Levantines getting a bit of backbone as Washington gets cold feet.
Jordan’s King Abdullah, running a country that is half Palestinian and living very much under the shadow of the IDF, takes great care to present an extremely understanding and submissive public face to the Israeli superpower next door. Yet here is what he had to say about Jerusalem to the EU’s visiting foreign policy representative Catherine Ashton:
Jerusalem is a red line and the world should not be silent about Israel’s attempts to get rid of Jerusalem’s Arabs residents, Muslims or Christians…[Jordan] demands the international community take a firm, swift, direct and effective action to stop Israel’s provocative measures in Jerusalem, that seek to change its identity and threaten holy sites there.
First, what did he say? “Attempts to get rid of” Arabs means “ethnic cleansing.” That is hard to retract, hard to negotiate about. (“Mr. Abbas, what degree of ethnic cleansing in East Jerusalem would be acceptable to your side?”)
[“Ethnic cleansing” charges are of course high-powered armaments. For those utterly new to this but serious, Israeli Ilan Pappe is the place to start. Lawrence of Cyberia has an extremely informative blog post with the numbers.]
Second, what is the significance of anything a conservative Arab leader says about Israel? That is harder to answer, but in the current context of Palestinian protest riots, Washington political claims of having been insulted by Israel, and Washington military warnings that Israel is putting U.S. troops in danger, might one reasonably conclude that this represents another piece of evidence that the political ground may be shifting under the feet of Israel’s right wing leadership? I am, in brief, suggesting that it may be hard to return from this to business as usual.
Meanwhile, Lula, wearing the new badge of having been insulted by the Israeli government himself, visited the grave of Arafat and struck a Martin Luther King pose with his “dream” of Palestine-Israeli peace. One wonders if Lula and Erdogan are coordinating a tag-team approach to introduce the new concept of moderation to the Mideast.
Even Abbas, now “demanding” some rather logical and moderate preconditions for talking without sitting down together (Israel should keep commitments made by previous regimes), is finding backbone. But mostly, the politicians are diving for cover, Obama apparently planning on taking a trip rather than face Netanyahu when he charges into town next week, Mitchell’s trip off, Palestinian presidential advisor Sahib Oreikat‘s trip to Moscow on hold, and Biden…well, exactly where is Biden and exactly what did he say and does he still believe it? Hillary, no surprise, is losing backbone as fast as Abbas gets his. Not a word has yet been heard from Washington about something even so timid as “fully supporting the security of the Israeli people but hoping for an Israeli administration that will work sincerely with the U.S.” Oh, no. Perish the thought of any “space” between the Israeli “obstructionists”–the nail Judah Grunstein so neatly hit on its head–and Washington pols. These guys (the Washington pols) are not exactly big strategic thinkers.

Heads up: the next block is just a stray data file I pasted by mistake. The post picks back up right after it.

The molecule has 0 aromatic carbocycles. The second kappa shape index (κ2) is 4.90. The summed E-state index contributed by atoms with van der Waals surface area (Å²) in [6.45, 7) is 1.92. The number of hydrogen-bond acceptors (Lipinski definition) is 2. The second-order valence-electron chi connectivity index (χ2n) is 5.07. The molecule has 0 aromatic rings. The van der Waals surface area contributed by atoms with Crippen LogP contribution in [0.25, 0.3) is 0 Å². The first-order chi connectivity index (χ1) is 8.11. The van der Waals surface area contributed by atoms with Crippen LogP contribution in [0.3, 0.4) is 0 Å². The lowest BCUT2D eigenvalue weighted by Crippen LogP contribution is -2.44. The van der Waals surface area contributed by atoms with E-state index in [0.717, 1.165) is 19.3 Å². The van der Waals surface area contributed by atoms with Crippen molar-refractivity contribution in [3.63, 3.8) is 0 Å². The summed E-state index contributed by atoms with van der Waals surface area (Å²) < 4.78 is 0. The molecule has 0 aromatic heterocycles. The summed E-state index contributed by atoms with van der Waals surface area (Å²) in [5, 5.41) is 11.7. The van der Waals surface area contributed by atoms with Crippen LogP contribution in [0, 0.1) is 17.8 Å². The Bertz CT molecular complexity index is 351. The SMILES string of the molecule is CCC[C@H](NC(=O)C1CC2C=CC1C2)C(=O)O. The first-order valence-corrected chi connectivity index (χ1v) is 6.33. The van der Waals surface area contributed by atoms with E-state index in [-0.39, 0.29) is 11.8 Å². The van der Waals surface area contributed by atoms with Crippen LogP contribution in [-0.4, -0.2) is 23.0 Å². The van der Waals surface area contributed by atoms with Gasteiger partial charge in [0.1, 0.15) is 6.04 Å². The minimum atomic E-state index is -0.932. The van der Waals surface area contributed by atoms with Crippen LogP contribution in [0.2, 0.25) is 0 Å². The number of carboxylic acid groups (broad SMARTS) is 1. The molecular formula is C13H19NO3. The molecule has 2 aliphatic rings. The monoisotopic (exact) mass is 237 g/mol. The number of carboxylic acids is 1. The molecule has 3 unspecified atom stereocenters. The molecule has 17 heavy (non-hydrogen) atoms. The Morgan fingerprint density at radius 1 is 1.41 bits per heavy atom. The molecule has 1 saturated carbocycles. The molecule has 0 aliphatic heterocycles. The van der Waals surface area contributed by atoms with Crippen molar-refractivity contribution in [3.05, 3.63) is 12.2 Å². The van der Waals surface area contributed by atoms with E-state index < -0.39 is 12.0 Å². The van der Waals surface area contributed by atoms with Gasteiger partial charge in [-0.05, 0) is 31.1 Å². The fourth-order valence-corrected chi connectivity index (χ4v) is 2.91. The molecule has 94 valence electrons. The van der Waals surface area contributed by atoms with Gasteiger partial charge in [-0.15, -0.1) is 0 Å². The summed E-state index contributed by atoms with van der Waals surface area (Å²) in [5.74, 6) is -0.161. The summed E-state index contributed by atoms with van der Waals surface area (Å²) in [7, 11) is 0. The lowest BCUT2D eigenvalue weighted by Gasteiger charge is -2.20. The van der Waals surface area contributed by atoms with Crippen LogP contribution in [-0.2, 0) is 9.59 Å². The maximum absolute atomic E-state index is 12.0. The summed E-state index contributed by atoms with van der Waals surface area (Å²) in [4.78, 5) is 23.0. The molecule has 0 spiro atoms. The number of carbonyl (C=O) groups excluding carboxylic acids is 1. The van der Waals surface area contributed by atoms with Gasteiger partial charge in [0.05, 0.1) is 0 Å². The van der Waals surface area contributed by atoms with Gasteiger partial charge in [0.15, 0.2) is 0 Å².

A more cynical and, frankly, probably more accurate assessment was given on March 14 by the Jews Sans Frontiers website:
It does not signal a breach in the relations between Israel and the U.S. The problem for American dominance is not Israel, which is and will remain a valuable ally, but the out of control populist right wing in Israel which has developed a sort of bulimic land eating disorder, and needs to feed more and more often on Palestinian land to feel satiated. That populist right wing is also a problem for the Israeli ruling class, but primarily to the extent that it matters to the US. As long as the US allows it, the Israeli ruling class would rather not confront it. Let the fanatics, as far as the Israeli center is concerned, get their daily nibble at the Palestinian expense. The predatory relation is already deeply institutionalized; the whole Israeli military apparatus is organized around the colonization process; it can be slowed down or sped up, but it cannot be dismantled with serious damage all around. The US will not risk serious damage to Israel, unless it is pushed really hard by its Arab clients. They, in their turn, couldn’t care less, except occasionally when they fear that things have gone too far and they need to get a bone that they can hang on their breast as proof to their people that they are not totally venal but can get some respect from Washington. It’s a political game whose object for all the players is none other than the ultimate goal of politics according to Raymond Aron, “to make things last.” In its Middle East version it is often known as the bicycle principle, in the words of former Israeli FM Meridor: “the peace process [is] like being on a bicycle; one must keep pedaling lest you crash and fall off.” Except it is cycling on training rollers and need not actually go anywhere.